The perimeter sides of the box feature other characters, including Apollo, Starbuck, Colonel Tigh, Adama, Athena, Cassieopia, and one of the Tucana Singers looking in a handheld mirror for some reason. About the only major characters missing are Baltar and Boomer. If nothing else, the box shows that there's still a lot of figure potential for BBP to work with.

The only slightly odd thing about any of the images is that, despite most of the characters being in rather dire circumstances, everyone's smiling. I suppose this was a way to make the lunchbox images seem a little less violence-inspired, or something. Maybe an early attempt at political correctness. Nevertheless, seeing Boxey, with a big smile on his face, running TOWARDS a Cylon warrior like he's some sort of favorite uncle, is just a bit creepy.

Fortunately, the tin tote does not contain a 35-year-old Thermos. It does, however, contain three neatly packed action figures.

So, how are the toys? Let's consider them individually.

BOXEY - Boxey is definitely the prize of the set, in my opinion. He was, if not a lead character in the series, then certainly a significant one, and as far as I can recall, was the first time a young child was given that major a role in a prominent science-fiction series -- something that to the best of my knowledge hasn't really happened since. Wesley Crusher and Jake Sisko in their respective Star Trek series were in their early teens. Boxey was barely seven.

Boxey was played by a young actor named Noah Hathaway. Hathaway, born in November 1971, had started acting in commercials at the very early age of three. Battlestar Galactica was his first major role, and from all accounts I've read, it went well for him. He got along well with the cast, and pretty much regarded his on-screen father, Richard Hatch, and his on-screen buddy, Dirk Benedict, as virtually uncles. There was a very entertaining interview in Starlog magazine at the time -- appearing in the same issue as an interview with veteran actor Lorne Greene, just for some counterpoint -- where Noah's parents did most of the talking while Noah intermittently excused himself from a table at some diner to go play video games.

Hathaway's other best-known role was as the hero Atreyu in the superb 1984 fantasy movie "The Neverending Story". By this time, Hathaway was almost a teenager, and no longer looked so much like little Boxey, but he was still recognizable. "The Neverending Story" is a truly superb fantasy movie that I would highly recommend, although I would just as readily recommend avoiding the sequels, which do not have Hathaway in them.

Hathaway largely retired from acting after "Neverending Story", but still turns up at occasional conventions.

The character of Boxey had something of a rough life. He and his mother, a journalist named Serena, barely escaped the destruction of their homeworld of Caprica when the Twelve Colonies were attacked. Boxey was heartbroken because his beloved pet, a little dog, or "daggit" in Galactican, didn't survive, and he became quite despondent.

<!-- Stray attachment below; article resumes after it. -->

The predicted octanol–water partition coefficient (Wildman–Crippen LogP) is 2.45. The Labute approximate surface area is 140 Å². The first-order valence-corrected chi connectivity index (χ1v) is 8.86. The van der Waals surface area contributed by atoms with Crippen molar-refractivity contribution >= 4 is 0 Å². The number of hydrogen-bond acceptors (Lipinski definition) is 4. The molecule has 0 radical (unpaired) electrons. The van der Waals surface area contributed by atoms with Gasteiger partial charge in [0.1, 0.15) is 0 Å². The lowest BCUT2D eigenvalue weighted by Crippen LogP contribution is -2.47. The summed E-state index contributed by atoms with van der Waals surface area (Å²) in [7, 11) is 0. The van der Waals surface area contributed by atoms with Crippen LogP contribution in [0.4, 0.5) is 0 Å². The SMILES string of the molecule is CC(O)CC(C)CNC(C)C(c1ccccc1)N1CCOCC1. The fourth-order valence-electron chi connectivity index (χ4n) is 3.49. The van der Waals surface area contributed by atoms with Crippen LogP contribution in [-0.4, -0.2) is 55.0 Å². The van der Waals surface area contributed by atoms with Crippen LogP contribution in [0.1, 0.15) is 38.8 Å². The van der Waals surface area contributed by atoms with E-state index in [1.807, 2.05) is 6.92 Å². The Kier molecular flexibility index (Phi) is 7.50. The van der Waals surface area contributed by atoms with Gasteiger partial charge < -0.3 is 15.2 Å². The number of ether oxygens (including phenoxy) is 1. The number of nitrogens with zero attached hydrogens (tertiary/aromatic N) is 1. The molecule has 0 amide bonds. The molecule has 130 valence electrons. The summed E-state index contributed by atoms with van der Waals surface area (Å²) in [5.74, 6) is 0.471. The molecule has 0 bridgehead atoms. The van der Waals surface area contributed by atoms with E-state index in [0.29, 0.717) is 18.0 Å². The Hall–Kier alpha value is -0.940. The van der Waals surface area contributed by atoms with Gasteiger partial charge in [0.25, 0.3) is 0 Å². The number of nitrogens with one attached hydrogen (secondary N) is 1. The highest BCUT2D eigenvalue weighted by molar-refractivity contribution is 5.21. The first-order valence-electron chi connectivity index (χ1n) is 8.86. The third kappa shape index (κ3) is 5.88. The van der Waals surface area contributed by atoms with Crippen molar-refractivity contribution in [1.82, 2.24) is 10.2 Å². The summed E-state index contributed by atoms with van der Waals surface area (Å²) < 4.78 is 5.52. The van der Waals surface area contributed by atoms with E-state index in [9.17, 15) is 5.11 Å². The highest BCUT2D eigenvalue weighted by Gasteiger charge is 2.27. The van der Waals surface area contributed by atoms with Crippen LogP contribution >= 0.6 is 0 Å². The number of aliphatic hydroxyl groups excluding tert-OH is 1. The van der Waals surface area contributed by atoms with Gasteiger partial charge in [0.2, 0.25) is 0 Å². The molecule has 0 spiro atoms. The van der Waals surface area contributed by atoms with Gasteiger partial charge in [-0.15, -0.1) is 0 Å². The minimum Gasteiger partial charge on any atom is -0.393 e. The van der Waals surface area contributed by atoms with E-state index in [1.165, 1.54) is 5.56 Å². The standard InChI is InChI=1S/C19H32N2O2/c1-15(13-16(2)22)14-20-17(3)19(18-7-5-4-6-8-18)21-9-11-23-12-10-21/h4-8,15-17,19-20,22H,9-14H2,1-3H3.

Feeling sorry for Boxey, who had approached him asking for a ride in his Viper when he visited the ruined Caprica, and feeling an attraction towards his mother, Captain Apollo arranged for Boxey and Serena to be transferred to the Galactica, with Boxey put in charge of a robot daggit. The robotic animal had been developed to aid in the exploration of new planets, to literally sniff out any trouble. It would be Boxey's "job" to acclimate the creature to human companionship and command. After a momentary reluctance, Boxey took to the animal very willingly.

Boxey would continue to turn up throughout the series, occasionally invited along on missions where the daggit, named Muffit after Boxey's original pet, was required, or on occasion, just managing to sneak along for the ride, notable appearances including the episodes entitled "Gun on Ice Planet Zero" and "Fire In Space".

His mother Serena was not so fortunate. She and Apollo married, but she also trained as a Viper pilot, and in an early mission to a particular planet, was gunned down by a Cylon. The heartbroken Boxey was left nearly orphaned, but soon came to accept Apollo as his father. The two grieved together, and moved on as best as they could. Boxey had something of a privileged life on the Galactica, with a prominent Viper pilot as his father and Commander Adama as his grandfather, and to some degree had the run of the place.

According to the generally less-than-impressive sequel series, "Galactica 1980", which took place quite a few years beyond the original series, at a point where the Battlestar Galactica has indeed found Earth, Boxey grew into a Viper pilot in his own right, and took on the name Troy, which according to some sources was always his real name, with Boxey being some sort of nickname (although if someone wanted to get on his nerves a bit, they'd still call him "Boxey", which he didn't seem to much appreciate). However, Troy was neither a child nor played by Hathaway. He was played by actor Kent McCord.

Hathaway, for his part, turned in an impressive performance in his role as Boxey, which can't have been easy for such a little kid in such unusual settings as Galactica offered.